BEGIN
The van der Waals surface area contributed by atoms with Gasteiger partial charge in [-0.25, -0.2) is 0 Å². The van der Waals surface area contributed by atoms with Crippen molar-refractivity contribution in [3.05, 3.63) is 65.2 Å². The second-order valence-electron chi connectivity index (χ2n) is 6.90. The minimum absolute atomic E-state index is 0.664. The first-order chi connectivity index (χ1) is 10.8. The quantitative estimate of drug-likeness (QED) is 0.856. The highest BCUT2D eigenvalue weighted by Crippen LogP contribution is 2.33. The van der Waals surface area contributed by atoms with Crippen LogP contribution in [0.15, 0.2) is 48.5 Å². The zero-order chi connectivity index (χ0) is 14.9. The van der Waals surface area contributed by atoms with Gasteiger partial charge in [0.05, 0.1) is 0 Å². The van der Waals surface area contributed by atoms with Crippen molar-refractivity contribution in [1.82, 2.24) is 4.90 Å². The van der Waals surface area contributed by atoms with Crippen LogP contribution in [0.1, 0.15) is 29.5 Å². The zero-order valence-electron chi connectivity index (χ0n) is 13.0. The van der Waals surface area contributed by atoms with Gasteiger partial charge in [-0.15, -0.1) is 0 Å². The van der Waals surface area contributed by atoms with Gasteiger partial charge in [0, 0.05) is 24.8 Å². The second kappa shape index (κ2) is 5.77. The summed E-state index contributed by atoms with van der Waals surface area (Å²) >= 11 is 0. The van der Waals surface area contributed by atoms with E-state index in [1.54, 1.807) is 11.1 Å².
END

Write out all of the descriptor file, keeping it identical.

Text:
The van der Waals surface area contributed by atoms with Gasteiger partial charge in [-0.25, -0.2) is 0 Å². The van der Waals surface area contributed by atoms with Crippen molar-refractivity contribution in [3.05, 3.63) is 65.2 Å². The second-order valence-electron chi connectivity index (χ2n) is 6.90. The minimum absolute atomic E-state index is 0.664. The first-order chi connectivity index (χ1) is 10.8. The quantitative estimate of drug-likeness (QED) is 0.856. The highest BCUT2D eigenvalue weighted by Crippen LogP contribution is 2.33. The van der Waals surface area contributed by atoms with Crippen LogP contribution in [0.15, 0.2) is 48.5 Å². The zero-order chi connectivity index (χ0) is 14.9. The van der Waals surface area contributed by atoms with Gasteiger partial charge in [0.05, 0.1) is 0 Å². The van der Waals surface area contributed by atoms with Crippen molar-refractivity contribution in [1.82, 2.24) is 4.90 Å². The van der Waals surface area contributed by atoms with Crippen LogP contribution in [0.1, 0.15) is 29.5 Å². The zero-order valence-electron chi connectivity index (χ0n) is 13.0. The van der Waals surface area contributed by atoms with Gasteiger partial charge in [-0.15, -0.1) is 0 Å². The van der Waals surface area contributed by atoms with Gasteiger partial charge in [0, 0.05) is 24.8 Å². The second kappa shape index (κ2) is 5.77. The summed E-state index contributed by atoms with van der Waals surface area (Å²) >= 11 is 0. The van der Waals surface area contributed by atoms with E-state index in [1.54, 1.807) is 11.1 Å².